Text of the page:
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Luxury retailers are choosing China over London as ‘tourist tax’ bites

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Luxury retailers are choosing China over London as the “tourist tax” stifles a post-pandemic shopping resurgence, the head of a payments processing company has warned.

Alan Holcroft, of Cegid, which works with about a thousand retailers, including Hugo Boss, L’Oréal and Lacoste, said the scrapping of tax-free shopping for tourists had been an “own goal” for Britain.

Big rebate companies, such as GlobalBlue and PlanetTaxFree, advertise heavily in China to lure tourists to tax-free shopping destinations in Europe, offering “cashback” rebates through apps.

“When this Chinese middle class with a lot of disposable income wanted to come to Europe for the first time, they chose London for its tax-free shopping,” Holcroft said, “but since the UK scrapped this, the traffic of international tax-free shoppers coming to Europe was significantly down on pre-Covid levels. Retailers saw the reduction.” Cegid recorded a fourfold increase in formal inquiries from European-based retailers wanting to open shops in China last year.

In January 2021 the Treasury scrapped a scheme enabling VAT refunds for shoppers from outside the European Union as part of a post-Brexit consultation scheme, saying it was a “costly relief which does not benefit the whole of Great Britain equally”.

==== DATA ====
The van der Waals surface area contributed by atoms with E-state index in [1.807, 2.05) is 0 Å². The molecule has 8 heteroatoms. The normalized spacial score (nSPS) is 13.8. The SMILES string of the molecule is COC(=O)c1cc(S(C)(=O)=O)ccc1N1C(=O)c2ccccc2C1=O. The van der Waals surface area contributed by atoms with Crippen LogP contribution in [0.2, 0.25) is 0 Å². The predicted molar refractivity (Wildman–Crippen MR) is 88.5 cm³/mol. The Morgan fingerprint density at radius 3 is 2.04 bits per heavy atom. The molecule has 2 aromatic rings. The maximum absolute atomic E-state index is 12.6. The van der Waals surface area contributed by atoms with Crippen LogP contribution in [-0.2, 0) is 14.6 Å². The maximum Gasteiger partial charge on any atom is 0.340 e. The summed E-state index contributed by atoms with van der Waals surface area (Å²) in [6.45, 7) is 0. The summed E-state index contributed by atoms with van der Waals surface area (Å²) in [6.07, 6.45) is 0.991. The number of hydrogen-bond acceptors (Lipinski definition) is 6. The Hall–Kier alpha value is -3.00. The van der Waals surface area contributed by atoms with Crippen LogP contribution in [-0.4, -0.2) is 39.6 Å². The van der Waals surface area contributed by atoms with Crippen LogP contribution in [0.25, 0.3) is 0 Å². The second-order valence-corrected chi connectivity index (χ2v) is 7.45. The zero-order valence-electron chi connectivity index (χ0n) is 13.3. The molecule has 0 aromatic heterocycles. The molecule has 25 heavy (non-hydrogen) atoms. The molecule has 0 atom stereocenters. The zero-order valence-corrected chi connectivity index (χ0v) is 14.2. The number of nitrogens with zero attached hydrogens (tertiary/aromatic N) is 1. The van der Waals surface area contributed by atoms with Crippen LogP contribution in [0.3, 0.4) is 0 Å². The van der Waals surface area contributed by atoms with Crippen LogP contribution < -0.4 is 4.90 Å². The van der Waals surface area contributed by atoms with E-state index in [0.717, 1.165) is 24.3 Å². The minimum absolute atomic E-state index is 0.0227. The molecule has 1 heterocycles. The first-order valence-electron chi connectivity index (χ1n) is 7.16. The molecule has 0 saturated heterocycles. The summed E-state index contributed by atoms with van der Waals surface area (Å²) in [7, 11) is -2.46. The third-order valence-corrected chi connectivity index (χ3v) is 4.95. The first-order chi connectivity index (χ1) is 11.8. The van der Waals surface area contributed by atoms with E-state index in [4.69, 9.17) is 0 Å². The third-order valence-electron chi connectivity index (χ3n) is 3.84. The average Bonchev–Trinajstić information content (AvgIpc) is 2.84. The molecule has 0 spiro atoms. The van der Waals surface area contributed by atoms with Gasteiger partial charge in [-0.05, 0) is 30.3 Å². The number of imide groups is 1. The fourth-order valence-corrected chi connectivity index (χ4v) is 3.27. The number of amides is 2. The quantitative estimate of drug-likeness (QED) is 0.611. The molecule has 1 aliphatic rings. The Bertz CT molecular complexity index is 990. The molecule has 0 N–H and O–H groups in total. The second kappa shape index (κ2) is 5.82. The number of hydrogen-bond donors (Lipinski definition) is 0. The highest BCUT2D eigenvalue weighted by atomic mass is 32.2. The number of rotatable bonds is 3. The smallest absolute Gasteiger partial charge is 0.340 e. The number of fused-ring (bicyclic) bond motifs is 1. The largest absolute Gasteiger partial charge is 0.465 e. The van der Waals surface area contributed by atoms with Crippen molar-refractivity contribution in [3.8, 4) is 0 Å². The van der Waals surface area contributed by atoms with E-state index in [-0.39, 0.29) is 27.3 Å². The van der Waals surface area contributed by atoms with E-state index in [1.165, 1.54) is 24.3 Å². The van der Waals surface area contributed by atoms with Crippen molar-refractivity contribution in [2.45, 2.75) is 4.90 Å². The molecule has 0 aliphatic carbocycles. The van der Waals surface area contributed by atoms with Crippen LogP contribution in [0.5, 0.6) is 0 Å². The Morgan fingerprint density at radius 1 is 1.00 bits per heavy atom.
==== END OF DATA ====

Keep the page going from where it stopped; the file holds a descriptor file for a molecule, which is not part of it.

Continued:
Holcroft, 52, said: “The knock-on impact is a less diverse high street — Oxford Street’s long-closed flagships are a case in point —as well as fewer jobs and empty stores not generating revenue through business rates that would have fed back into the local economy.”

Mulberry closed its shop on Bond Street in London this year after sales and customer numbers plummeted, blaming the closure on the end of VAT-free shopping. At the same time, its revenue in China has surged.

A report by the Centre for Economics and Business Research has suggested that revenue from restoring tax-free shopping would outweigh the losses associated with VAT refunds by £2.3 billion.

The Treasury disputes this. It said: “The scheme could cost British taxpayers around £2 billion a year. Fewer than one in ten non-EU visitors used the previous scheme, showing it’s not a significant attraction for tourists.”

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